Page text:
Despite these endeavours, the digital divide remains a challenge, reaching the unconnected, enabling those without the skills to benefit from connectivity, or those unable to afford the relatively high cost of broadband services and devices. Building on the lessons learnt and gains in adoption precipitated by the pandemic, the government of Rwanda aims to consolidate investment, open up data for SMEs to build relevant and targeted solutions, continuously improve the regulatory environment and ensure a conducive operating environment for entrepreneurs and the private sector in general to innovate agilely and with effect.
In addition to regulatory frameworks and funding, human resources are also important to bridge the divide, she added. To increase digital skills uptake, Rwanda has a programme of digital ambassadors training citizens in different communities in addition to government efforts to mainstream digital literacy programmes at every educational level. “Mobilizing awareness is a critical role of government. Digital transformation is a paradigm shift and we need an unprecedented level of coordination for no one to be left behind,” she concluded.
“The strengthening of digital society has helped us throughout the pandemic, and the strategy of our government from a few years ago has borne fruit in these difficult years,” explained Janusz Cieszyński, Secretary of State, Government Plenipotentiary for Cybersecurity, Poland. Having invested heavily in e-services and infrastructure, Poland has worked with EU funding and the cooperation of the private sector to provide broadband internet access throughout the country, connecting households and schools ahead of the 2030 European Digital Compass targets.
Launching one popular government service drives the adoption of other services, he said, pointing to the successful uptake of the national cloud-based vaccine campaign that has led to progress in e healthcare solutions in general. “The pandemic is a sandbox for all sorts of e health solutions,” and the government now hopes to build on its experience to deliver e health care solutions as an important part of the Polish economy as well as a future export product.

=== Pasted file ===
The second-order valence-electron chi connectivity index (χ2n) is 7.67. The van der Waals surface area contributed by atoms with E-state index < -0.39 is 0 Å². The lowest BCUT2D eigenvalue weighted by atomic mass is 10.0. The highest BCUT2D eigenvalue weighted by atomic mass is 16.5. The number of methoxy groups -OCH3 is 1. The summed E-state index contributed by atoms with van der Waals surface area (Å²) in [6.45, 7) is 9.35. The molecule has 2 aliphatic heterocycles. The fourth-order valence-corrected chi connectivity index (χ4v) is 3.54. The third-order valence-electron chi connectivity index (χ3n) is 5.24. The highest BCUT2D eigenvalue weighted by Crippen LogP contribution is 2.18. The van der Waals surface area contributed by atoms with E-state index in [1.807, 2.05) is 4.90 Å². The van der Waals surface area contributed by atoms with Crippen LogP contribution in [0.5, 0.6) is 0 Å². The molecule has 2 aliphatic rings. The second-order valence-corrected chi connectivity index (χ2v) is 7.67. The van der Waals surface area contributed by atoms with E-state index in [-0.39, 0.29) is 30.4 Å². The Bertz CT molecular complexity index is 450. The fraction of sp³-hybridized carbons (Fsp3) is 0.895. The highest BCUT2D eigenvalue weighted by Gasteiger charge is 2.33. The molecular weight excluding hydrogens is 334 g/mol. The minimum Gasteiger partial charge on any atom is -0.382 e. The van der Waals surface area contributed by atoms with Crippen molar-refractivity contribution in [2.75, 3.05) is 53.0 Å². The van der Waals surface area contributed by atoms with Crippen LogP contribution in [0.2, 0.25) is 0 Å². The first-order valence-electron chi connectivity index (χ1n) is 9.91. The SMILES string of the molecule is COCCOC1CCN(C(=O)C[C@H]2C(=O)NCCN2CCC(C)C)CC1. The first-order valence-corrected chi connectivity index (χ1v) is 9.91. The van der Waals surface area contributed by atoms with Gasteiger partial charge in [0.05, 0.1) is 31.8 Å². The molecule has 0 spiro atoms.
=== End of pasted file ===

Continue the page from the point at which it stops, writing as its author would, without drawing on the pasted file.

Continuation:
“Digitalization is the key to developing our country, in the heart of all government strategies,” he summed up. The three key pillars of digital strategy are providing excellent e services, broadband internet for all and guaranteeing security of all solutions. “There is no future with the digital component.”
Holistic, whole of government approach
For Oshada Senanayake, Director General of Telecommunications Regulatory Commission & Chairman /ICT Agency, Sri Lanka, a whole of government, holistic approach is essential for digital transformation. He outlined his government’s vision of a digital, inclusive Sri Lanka driven by a smart society and future economy, built on institutional governance and committed leadership from the very top.
The key regulatory mandate, he explained, is to address digital infrastructure deployment, based on a national universal service fund programme and tower infrastructure sharing to accelerate and catalyse rural broadband infrastructure roll out and address the digital divide. He emphasized the importance of having initiated this programme before the outbreak of COVID-19, enabling the country to better face and adapt to the challenges of the pandemic. Sri Lanka aims to have covered all 25 districts across the island, providing 100% broadband connectivity, by 2023.
Yet, connectivity alone is never enough, and despite the “tremendous adoption” of digital services in deep rural areas within weeks of providing access, digital literacy, digital skills and relevant content are critical pieces of the digital transformation picture. Alignment between industry players and the regulator has enabled free broadband access to all government school learning systems and university platforms – an emergency response to the COVID-19 crisis which has now been made permanent.